An array of such stories and learning from international practices led to the foundation’s decision in 2018 to initiate a mentoring project. The project’s mission is to provide each child living with HIV with personalized support, to empower young people to safely discuss the issues that preoccupy them, and most importantly, their condition, with a trusted individual.

*The name is fictional.


Initially, Trampoline was implemented on a peer-to-peer model, where mentors were also HIV-positive adults. However, it quickly became evident to coordinators that a shared diagnosis is not a prerequisite for building trust. Conversely, interaction with an individual without HIV offers the child invaluable experiences of acceptance and normalcy.

People over the age of 24 who have undergone a two-month training program can participate in the project.

The training involves six sessions - the first and the last are in-person, while the intermediate ones are detailed four-hour online classes. During these sessions, prospective mentors study the psychological traits of orphaned children, learn about HIV, AIDS, teenage psychology, and the principles of mentorship.

At the conclusion of the training, participants must pass an examination.

Examples of test scenarios:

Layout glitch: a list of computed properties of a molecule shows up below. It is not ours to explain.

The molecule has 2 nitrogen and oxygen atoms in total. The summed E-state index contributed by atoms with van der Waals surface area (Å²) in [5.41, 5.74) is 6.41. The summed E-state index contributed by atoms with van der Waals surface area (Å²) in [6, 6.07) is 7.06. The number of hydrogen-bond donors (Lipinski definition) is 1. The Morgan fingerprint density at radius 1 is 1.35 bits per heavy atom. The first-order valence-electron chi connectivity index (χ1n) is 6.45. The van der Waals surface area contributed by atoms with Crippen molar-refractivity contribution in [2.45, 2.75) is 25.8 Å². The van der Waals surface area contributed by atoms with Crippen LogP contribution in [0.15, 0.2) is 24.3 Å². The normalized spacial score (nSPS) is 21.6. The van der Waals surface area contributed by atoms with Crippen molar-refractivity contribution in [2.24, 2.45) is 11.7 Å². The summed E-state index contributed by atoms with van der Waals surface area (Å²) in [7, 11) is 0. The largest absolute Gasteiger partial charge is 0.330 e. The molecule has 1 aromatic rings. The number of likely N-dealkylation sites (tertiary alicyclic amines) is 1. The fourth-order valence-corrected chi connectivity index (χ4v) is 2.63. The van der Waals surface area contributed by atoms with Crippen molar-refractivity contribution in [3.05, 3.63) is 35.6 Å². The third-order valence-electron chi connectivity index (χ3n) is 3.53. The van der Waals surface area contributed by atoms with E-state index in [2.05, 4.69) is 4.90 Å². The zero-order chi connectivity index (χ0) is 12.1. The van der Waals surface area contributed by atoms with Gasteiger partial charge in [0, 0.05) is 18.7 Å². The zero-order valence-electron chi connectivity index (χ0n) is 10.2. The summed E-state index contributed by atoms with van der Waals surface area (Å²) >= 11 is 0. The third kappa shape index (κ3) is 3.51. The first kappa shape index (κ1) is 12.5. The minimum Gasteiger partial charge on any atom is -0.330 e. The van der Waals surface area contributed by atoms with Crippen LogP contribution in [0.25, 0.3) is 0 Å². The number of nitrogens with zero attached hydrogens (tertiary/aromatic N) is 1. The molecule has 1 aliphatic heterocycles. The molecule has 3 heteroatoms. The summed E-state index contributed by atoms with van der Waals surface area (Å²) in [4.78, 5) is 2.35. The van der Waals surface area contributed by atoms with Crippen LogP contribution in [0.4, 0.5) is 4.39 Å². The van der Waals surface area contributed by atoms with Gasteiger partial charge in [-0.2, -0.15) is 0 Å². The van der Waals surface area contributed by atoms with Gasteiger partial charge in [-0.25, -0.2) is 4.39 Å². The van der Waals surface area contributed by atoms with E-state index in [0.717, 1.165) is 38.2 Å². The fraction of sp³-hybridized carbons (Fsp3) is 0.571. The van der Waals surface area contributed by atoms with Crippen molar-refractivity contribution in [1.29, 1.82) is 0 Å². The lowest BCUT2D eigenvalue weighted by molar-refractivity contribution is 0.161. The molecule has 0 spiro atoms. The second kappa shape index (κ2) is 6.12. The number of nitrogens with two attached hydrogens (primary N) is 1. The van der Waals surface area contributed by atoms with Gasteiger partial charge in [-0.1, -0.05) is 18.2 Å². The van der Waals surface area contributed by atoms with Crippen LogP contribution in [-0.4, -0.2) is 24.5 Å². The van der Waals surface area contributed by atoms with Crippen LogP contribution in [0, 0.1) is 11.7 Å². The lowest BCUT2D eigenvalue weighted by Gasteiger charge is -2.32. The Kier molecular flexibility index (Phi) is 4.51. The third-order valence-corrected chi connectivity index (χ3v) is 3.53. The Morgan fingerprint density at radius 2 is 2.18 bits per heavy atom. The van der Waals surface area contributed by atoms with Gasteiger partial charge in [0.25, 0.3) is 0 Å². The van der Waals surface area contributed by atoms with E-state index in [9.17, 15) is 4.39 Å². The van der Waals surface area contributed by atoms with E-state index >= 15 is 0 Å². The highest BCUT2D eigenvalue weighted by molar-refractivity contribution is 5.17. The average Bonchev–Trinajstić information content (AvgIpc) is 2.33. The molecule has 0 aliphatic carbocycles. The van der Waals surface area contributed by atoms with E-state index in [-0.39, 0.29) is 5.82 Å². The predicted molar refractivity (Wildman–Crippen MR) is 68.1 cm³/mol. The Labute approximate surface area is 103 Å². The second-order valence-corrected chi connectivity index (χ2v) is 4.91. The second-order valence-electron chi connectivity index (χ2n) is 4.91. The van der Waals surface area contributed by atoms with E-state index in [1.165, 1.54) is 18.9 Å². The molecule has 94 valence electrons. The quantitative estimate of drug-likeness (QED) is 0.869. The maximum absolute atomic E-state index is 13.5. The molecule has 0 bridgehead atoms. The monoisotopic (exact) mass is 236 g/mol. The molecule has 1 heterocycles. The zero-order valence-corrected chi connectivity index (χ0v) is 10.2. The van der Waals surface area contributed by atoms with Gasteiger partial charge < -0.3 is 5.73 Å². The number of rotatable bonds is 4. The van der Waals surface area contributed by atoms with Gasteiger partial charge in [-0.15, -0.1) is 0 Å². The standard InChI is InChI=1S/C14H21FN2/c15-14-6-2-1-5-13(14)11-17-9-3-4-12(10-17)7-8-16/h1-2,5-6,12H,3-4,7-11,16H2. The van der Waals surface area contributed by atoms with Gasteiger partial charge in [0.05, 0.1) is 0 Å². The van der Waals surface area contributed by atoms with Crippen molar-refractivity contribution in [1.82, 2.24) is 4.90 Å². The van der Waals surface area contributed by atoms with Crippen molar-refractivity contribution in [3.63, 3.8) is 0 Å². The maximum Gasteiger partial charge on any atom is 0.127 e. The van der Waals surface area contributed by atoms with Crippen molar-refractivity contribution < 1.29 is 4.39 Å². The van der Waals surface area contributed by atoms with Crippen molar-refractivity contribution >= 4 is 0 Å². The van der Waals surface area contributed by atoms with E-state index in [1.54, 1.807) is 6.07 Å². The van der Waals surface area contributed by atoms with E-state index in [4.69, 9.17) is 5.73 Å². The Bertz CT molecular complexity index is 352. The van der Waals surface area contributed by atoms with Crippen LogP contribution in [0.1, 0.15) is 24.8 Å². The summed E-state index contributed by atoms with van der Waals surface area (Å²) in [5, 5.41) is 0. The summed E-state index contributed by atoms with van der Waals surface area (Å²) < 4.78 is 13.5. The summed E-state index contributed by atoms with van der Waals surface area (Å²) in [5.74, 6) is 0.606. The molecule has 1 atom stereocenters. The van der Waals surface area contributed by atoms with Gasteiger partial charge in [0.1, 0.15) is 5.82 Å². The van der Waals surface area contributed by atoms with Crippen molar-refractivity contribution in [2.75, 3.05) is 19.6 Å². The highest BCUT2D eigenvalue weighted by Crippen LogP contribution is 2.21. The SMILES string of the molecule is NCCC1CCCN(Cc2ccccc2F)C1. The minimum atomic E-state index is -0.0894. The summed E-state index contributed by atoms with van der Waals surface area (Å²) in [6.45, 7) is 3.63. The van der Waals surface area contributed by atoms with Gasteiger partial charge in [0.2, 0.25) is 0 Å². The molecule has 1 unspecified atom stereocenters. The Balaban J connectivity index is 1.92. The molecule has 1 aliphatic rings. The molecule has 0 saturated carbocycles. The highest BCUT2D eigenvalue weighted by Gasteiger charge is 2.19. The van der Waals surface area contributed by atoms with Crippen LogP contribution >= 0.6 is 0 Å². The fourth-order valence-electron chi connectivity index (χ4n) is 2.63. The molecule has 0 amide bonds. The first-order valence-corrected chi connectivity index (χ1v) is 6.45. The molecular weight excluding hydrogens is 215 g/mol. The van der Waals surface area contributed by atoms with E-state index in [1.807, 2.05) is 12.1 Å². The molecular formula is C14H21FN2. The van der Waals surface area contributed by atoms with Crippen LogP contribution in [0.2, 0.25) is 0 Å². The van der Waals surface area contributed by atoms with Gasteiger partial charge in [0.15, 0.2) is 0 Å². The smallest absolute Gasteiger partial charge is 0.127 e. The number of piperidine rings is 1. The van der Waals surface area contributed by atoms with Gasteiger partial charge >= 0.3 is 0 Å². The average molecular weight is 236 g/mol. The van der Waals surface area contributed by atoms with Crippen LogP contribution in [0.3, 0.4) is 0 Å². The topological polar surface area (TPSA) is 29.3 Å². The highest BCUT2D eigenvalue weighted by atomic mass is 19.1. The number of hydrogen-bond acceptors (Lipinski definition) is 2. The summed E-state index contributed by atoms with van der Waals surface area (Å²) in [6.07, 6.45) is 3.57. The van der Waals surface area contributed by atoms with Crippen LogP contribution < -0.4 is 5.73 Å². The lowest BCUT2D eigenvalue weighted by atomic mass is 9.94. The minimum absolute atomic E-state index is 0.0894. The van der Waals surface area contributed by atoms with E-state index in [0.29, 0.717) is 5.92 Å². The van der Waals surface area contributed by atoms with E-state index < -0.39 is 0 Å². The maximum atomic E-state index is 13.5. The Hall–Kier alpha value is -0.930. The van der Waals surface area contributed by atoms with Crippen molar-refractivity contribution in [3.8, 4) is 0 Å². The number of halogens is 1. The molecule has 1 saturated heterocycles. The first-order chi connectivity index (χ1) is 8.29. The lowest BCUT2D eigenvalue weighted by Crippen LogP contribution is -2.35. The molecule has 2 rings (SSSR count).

Only mentors who have successfully passed the examination are introduced to their mentees. The curator and psychologist of the project decide whether you will work with a family child or with a ward of an orphanage institution.

Additionally, within the framework of the project, mentors receive ongoing support in establishing rapport with their mentee, case analysis with psychologists, team-building activities, and more.

The project stipulates that the mentor should meet with the adolescent at least twice a month in person and engage in online communication twice a week.

Currently, there are 139 pairs within the project, and a total of 242 pairs have been established over the years at Trampoline.  


On the one hand, parents change their place of living because their child’s HIV status has become known at school and the child has faced bullying. On the other hand, in the same cities, many individuals volunteer and give their time selflessly to mentorship.

“Most often, mentors are women aged 35-40, active in their communities, married, and raising children. Future mentors typically learn about the project through their friends, by word of mouth.”